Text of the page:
Cranky Border Guards and Getting Busted on the Ferry

If objects at rest tend to stay at rest, and objects in motion stay in motion, than it’s no wonder I feel exhausted. Our travel itinerary for the last twelve days has pulled us thousands of miles on every medium of transportation this side of sled dog on ice pack. Small boat from Hanson Island to Alert Bay, ferry to Port McNeil, drive to Nanaimo, ferry to Vancouver, drive to Seattle (and past the crankiest border guard), drive to Bellingham, ferry to Juneau, ferry to Gustavus, fly to Juneau, and lastly, fly to Anchorage.

After a winter of sitting quietly on a rock in the middle of nowhere with nothing more pressing than to run into town once every two weeks, our manic travel itinerary left us both in a haze. A haze that provided plenty of magical, confusing, and absurd moments. It all starts, I suppose at the B.C/U.S border. We’d spent the day driving south down Vancouver Island after pulling ourselves away from Hanson Island and watching the little cluster of cedar buildings disappear for the next for six months. But the weather turned sunny as we moved down island and spirits were as high as they could be at the prospect of reaching Seattle that evening and spending some time with Brittney’s aunt and uncle.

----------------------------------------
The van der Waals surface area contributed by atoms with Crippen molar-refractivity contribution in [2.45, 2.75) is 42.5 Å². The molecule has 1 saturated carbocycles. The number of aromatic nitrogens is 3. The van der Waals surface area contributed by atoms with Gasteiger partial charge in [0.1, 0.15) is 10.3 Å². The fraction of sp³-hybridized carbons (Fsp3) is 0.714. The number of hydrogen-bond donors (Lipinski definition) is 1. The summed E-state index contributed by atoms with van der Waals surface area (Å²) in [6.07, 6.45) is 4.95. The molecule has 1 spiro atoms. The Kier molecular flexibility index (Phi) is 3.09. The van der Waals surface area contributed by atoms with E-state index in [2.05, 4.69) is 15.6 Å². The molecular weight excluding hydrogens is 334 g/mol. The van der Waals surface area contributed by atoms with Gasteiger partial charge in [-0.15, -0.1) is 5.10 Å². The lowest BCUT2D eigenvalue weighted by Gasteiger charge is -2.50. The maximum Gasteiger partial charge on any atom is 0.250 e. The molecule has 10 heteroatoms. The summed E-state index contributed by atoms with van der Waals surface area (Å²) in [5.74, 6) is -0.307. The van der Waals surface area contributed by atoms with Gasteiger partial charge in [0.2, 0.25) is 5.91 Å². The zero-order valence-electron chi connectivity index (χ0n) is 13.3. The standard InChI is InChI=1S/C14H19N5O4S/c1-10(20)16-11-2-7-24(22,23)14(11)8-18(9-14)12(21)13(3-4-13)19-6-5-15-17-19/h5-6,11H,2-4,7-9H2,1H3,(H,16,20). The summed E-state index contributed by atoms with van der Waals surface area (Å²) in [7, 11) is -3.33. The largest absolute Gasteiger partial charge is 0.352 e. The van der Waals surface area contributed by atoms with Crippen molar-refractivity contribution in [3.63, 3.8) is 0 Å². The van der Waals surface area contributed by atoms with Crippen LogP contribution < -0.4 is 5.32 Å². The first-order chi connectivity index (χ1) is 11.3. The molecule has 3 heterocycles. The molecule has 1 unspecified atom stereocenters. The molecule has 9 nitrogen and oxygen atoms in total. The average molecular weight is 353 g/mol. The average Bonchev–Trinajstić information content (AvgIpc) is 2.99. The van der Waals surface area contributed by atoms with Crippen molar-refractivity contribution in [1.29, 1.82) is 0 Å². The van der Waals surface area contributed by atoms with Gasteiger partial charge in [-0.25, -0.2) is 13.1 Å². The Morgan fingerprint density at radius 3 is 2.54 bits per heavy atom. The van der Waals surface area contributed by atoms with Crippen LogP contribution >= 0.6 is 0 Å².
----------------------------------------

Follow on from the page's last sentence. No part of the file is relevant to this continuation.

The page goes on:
Joy was further magnified when we reached the border crossing to see four open stations and only a handful of cars in line. With Brittney behind the wheel we glided up to the kiosk, passports in hand.

“Hello!” called Brittney handing over the passports, speaking loud enough to be heard over the quiet whistle our precious pathfinder makes at low RPM.